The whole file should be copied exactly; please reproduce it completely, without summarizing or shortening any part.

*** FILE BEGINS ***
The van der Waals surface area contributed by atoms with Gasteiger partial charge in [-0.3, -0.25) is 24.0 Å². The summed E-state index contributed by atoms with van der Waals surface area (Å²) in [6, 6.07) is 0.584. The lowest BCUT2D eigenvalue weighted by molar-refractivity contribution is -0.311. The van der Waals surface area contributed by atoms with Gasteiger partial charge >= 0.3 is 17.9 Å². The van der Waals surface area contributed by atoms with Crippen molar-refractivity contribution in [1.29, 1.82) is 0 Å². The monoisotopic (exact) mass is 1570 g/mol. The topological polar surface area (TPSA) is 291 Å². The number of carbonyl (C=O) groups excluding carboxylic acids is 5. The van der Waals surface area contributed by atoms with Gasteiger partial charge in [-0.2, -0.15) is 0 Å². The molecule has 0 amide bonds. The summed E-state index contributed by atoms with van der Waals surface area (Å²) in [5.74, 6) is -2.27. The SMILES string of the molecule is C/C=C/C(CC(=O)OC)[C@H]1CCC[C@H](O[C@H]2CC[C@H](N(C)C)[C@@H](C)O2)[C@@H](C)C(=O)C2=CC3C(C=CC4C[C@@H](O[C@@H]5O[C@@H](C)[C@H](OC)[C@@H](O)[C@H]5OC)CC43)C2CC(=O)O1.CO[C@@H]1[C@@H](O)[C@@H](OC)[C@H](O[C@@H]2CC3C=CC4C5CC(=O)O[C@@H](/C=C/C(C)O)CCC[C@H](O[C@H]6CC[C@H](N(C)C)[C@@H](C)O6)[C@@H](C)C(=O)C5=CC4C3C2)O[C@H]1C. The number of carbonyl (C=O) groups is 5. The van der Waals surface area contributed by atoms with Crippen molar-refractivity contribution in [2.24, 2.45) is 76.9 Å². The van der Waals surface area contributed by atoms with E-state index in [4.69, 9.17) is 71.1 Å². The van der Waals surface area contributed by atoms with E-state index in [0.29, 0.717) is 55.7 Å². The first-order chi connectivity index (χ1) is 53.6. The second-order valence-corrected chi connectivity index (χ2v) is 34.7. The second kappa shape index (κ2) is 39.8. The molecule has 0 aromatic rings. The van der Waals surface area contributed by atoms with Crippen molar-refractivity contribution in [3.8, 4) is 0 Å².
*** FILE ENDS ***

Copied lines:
The van der Waals surface area contributed by atoms with Gasteiger partial charge in [-0.3, -0.25) is 24.0 Å². The summed E-state index contributed by atoms with van der Waals surface area (Å²) in [6, 6.07) is 0.584. The lowest BCUT2D eigenvalue weighted by molar-refractivity contribution is -0.311. The van der Waals surface area contributed by atoms with Gasteiger partial charge >= 0.3 is 17.9 Å². The van der Waals surface area contributed by atoms with Crippen molar-refractivity contribution in [1.29, 1.82) is 0 Å². The monoisotopic (exact) mass is 1570 g/mol. The topological polar surface area (TPSA) is 291 Å². The number of carbonyl (C=O) groups excluding carboxylic acids is 5. The van der Waals surface area contributed by atoms with Gasteiger partial charge in [-0.2, -0.15) is 0 Å². The molecule has 0 amide bonds. The summed E-state index contributed by atoms with van der Waals surface area (Å²) in [5.74, 6) is -2.27. The SMILES string of the molecule is C/C=C/C(CC(=O)OC)[C@H]1CCC[C@H](O[C@H]2CC[C@H](N(C)C)[C@@H](C)O2)[C@@H](C)C(=O)C2=CC3C(C=CC4C[C@@H](O[C@@H]5O[C@@H](C)[C@H](OC)[C@@H](O)[C@H]5OC)CC43)C2CC(=O)O1.CO[C@@H]1[C@@H](O)[C@@H](OC)[C@H](O[C@@H]2CC3C=CC4C5CC(=O)O[C@@H](/C=C/C(C)O)CCC[C@H](O[C@H]6CC[C@H](N(C)C)[C@@H](C)O6)[C@@H](C)C(=O)C5=CC4C3C2)O[C@H]1C. The number of carbonyl (C=O) groups is 5. The van der Waals surface area contributed by atoms with Crippen molar-refractivity contribution in [2.24, 2.45) is 76.9 Å². The van der Waals surface area contributed by atoms with E-state index in [4.69, 9.17) is 71.1 Å². The van der Waals surface area contributed by atoms with E-state index in [0.29, 0.717) is 55.7 Å². The first-order chi connectivity index (χ1) is 53.6. The second-order valence-corrected chi connectivity index (χ2v) is 34.7. The second kappa shape index (κ2) is 39.8. The molecule has 0 aromatic rings. The van der Waals surface area contributed by atoms with Crippen molar-refractivity contribution in [3.8, 4) is 0 Å².